Fails to scale the literary heights of Arlene Blum’s Annapurna: A Woman’s Place (1982) in the canon of women’s...

END OF THE ROPE

MOUNTAINS, MARRIAGE, AND MOTHERHOOD

A memoir of mountaineering and life by a Canadian alpinist.

In 1972, 14-year-old Redford moved from the Yukon to Ontario with her family. It wasn’t a happy time, she writes, with an overworked mother and a father who retreated into a bottle; she sublimated by climbing such heights as she could find to “blow off some of this fuck you! anger.” The confused teenager morphed into an adult with a yen for fellow climbing fools who live dangerously and sometimes pay the price. A tragedy, major or minor, comes along every couple of dozen pages, peppered with plenty of near misses (“I’d chopped my rope and I’d almost killed my friend”) that, in the way of mountaineers, get shrugged off (“I’m still here, aren’t I?”). The author’s firsthand look into the mores of the climbing tribe is occasionally overheated but seldom digs deep; it’s a matter of cold beers, righteous peaks, and free-wheeling clichés (“I’d never get sucked into a middle-class existence again…it was a thinly disguised form of enslavement”). Her reckoning with the conflicting demands of marriage and motherhood is often superficial: “If the boys came back with the second ascent of the Rupal Face and, on top of that, Everest, they’d be heroes. I’d be just another woman who’d popped out a baby.” However, Redford hits true-sounding notes when she contemplates how mountaineering women who had scaled Everest and other big peaks and then had children and retired from the sport were at least alive to tell the tale. Better, and worth the price of admission, are Redford’s up-close encounters with the rock itself: “Ropey tendons popped up on the backs of my hands, white with chalk as I clamped down on each hold like a vise. There was no noise in my head, no voices telling me what I could or could not do.”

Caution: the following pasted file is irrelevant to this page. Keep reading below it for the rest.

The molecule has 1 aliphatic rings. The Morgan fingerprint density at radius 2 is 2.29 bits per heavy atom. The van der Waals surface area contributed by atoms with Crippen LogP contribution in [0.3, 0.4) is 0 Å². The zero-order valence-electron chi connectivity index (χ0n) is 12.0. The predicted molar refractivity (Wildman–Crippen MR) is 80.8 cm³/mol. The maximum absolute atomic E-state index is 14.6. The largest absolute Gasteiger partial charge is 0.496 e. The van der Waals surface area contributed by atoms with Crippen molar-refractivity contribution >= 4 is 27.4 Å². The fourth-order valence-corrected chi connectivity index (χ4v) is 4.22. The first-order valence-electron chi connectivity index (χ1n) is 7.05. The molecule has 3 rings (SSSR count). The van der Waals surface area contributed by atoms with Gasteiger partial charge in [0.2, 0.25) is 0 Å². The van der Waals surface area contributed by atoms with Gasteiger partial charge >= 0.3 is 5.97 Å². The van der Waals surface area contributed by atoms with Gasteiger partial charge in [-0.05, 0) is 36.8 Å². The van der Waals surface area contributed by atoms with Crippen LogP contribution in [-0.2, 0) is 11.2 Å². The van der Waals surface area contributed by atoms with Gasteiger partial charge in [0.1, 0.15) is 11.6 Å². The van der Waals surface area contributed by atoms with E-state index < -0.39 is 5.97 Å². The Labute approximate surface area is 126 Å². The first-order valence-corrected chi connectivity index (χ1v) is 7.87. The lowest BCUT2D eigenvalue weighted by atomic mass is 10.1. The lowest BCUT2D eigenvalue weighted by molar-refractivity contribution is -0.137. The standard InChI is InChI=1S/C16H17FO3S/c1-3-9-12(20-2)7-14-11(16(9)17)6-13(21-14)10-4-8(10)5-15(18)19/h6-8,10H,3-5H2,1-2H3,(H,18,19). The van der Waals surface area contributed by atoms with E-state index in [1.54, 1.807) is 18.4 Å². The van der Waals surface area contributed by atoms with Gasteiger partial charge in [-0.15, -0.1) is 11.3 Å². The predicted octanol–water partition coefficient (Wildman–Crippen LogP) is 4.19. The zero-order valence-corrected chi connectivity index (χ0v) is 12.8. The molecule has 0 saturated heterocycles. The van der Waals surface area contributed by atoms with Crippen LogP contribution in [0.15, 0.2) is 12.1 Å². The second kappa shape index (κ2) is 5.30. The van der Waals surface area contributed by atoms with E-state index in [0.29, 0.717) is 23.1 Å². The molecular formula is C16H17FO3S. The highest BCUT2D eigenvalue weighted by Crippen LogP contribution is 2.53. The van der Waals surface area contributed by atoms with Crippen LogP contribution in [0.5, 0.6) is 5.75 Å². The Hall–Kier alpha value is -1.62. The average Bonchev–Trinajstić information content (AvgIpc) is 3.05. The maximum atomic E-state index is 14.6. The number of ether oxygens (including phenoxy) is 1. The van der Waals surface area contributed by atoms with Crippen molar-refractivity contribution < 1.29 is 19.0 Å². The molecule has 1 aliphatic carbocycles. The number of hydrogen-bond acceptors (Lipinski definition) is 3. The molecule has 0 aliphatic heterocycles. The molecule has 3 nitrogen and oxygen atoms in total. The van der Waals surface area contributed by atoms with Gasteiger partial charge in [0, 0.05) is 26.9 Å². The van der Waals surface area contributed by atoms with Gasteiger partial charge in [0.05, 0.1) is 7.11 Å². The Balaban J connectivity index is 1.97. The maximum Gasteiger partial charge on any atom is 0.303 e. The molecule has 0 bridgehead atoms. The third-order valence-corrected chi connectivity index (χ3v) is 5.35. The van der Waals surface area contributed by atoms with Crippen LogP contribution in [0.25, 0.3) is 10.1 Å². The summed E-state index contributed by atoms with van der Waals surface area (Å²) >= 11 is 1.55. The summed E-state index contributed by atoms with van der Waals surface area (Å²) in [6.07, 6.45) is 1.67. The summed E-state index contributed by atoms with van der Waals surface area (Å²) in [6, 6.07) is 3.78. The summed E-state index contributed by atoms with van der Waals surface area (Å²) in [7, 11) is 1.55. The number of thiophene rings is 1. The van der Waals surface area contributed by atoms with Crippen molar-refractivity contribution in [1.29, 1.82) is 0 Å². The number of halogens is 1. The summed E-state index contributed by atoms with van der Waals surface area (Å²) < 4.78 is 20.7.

Fails to scale the literary heights of Arlene Blum’s Annapurna: A Woman’s Place (1982) in the canon of women’s mountaineering books but still worthy for aspiring climbers

Pub Date: May 8, 2018

ISBN: 978-1-64009-030-9

Page Count: 336

Publisher: Counterpoint

Review Posted Online: March 20, 2018

Kirkus Reviews Issue: April 1, 2018

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If the authors are serious, this is a silly, distasteful book. If they are not, it’s a brilliant satire.